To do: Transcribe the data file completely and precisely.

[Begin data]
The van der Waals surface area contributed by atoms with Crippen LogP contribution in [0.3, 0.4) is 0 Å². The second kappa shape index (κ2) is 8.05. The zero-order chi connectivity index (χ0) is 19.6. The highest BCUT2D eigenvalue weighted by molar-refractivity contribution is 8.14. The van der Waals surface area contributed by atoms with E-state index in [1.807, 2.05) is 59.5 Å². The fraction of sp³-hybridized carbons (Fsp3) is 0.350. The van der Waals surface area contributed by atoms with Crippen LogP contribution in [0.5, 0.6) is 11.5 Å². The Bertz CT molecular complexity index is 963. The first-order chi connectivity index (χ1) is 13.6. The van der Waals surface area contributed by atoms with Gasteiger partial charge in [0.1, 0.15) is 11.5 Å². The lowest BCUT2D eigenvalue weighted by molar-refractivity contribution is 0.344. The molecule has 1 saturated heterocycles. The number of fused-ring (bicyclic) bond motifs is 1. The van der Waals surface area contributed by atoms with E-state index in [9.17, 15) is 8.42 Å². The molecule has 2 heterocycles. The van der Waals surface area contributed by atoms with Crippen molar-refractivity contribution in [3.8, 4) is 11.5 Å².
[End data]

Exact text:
The van der Waals surface area contributed by atoms with Crippen LogP contribution in [0.3, 0.4) is 0 Å². The second kappa shape index (κ2) is 8.05. The zero-order chi connectivity index (χ0) is 19.6. The highest BCUT2D eigenvalue weighted by molar-refractivity contribution is 8.14. The van der Waals surface area contributed by atoms with E-state index in [1.807, 2.05) is 59.5 Å². The fraction of sp³-hybridized carbons (Fsp3) is 0.350. The van der Waals surface area contributed by atoms with Crippen LogP contribution in [0.5, 0.6) is 11.5 Å². The Bertz CT molecular complexity index is 963. The first-order chi connectivity index (χ1) is 13.6. The van der Waals surface area contributed by atoms with Gasteiger partial charge in [0.1, 0.15) is 11.5 Å². The lowest BCUT2D eigenvalue weighted by molar-refractivity contribution is 0.344. The molecule has 1 saturated heterocycles. The number of fused-ring (bicyclic) bond motifs is 1. The van der Waals surface area contributed by atoms with E-state index in [9.17, 15) is 8.42 Å². The molecule has 2 heterocycles. The van der Waals surface area contributed by atoms with Crippen molar-refractivity contribution in [3.8, 4) is 11.5 Å².